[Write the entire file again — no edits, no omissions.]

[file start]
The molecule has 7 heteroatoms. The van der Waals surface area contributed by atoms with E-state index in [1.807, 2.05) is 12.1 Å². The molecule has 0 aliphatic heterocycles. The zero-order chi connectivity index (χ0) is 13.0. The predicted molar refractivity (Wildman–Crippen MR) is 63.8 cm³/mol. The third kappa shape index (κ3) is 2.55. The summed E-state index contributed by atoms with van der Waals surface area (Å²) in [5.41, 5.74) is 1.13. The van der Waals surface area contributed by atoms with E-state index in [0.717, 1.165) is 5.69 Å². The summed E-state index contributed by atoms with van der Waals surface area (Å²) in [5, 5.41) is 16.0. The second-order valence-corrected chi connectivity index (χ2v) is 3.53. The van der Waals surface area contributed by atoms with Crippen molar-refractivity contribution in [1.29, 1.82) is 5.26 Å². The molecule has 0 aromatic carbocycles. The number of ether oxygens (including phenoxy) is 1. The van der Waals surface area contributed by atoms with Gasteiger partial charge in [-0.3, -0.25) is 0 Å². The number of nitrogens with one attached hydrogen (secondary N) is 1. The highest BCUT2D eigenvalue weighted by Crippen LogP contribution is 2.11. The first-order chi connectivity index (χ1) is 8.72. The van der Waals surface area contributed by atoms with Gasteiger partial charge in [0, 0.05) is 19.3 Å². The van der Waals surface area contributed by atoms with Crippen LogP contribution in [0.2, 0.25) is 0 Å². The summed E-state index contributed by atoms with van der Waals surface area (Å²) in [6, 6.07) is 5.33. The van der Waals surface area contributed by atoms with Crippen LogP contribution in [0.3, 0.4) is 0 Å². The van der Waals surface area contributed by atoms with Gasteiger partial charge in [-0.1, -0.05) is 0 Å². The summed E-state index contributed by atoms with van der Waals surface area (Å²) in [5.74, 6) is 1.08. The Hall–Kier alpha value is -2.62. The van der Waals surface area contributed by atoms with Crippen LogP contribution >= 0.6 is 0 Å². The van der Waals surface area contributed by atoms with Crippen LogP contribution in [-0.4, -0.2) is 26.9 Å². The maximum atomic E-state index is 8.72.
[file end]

The molecule has 7 heteroatoms. The van der Waals surface area contributed by atoms with E-state index in [1.807, 2.05) is 12.1 Å². The molecule has 0 aliphatic heterocycles. The zero-order chi connectivity index (χ0) is 13.0. The predicted molar refractivity (Wildman–Crippen MR) is 63.8 cm³/mol. The third kappa shape index (κ3) is 2.55. The summed E-state index contributed by atoms with van der Waals surface area (Å²) in [5.41, 5.74) is 1.13. The van der Waals surface area contributed by atoms with E-state index in [0.717, 1.165) is 5.69 Å². The summed E-state index contributed by atoms with van der Waals surface area (Å²) in [5, 5.41) is 16.0. The second-order valence-corrected chi connectivity index (χ2v) is 3.53. The van der Waals surface area contributed by atoms with Crippen molar-refractivity contribution in [1.29, 1.82) is 5.26 Å². The molecule has 0 aromatic carbocycles. The number of ether oxygens (including phenoxy) is 1. The van der Waals surface area contributed by atoms with Gasteiger partial charge in [-0.3, -0.25) is 0 Å². The number of nitrogens with one attached hydrogen (secondary N) is 1. The highest BCUT2D eigenvalue weighted by Crippen LogP contribution is 2.11. The first-order chi connectivity index (χ1) is 8.72. The van der Waals surface area contributed by atoms with Gasteiger partial charge in [0, 0.05) is 19.3 Å². The van der Waals surface area contributed by atoms with Crippen LogP contribution in [0.2, 0.25) is 0 Å². The summed E-state index contributed by atoms with van der Waals surface area (Å²) in [6, 6.07) is 5.33. The van der Waals surface area contributed by atoms with Crippen LogP contribution in [0.3, 0.4) is 0 Å². The van der Waals surface area contributed by atoms with Gasteiger partial charge in [-0.1, -0.05) is 0 Å². The summed E-state index contributed by atoms with van der Waals surface area (Å²) in [5.74, 6) is 1.08. The Hall–Kier alpha value is -2.62. The van der Waals surface area contributed by atoms with Crippen LogP contribution >= 0.6 is 0 Å². The van der Waals surface area contributed by atoms with Crippen LogP contribution in [-0.4, -0.2) is 26.9 Å². The maximum atomic E-state index is 8.72.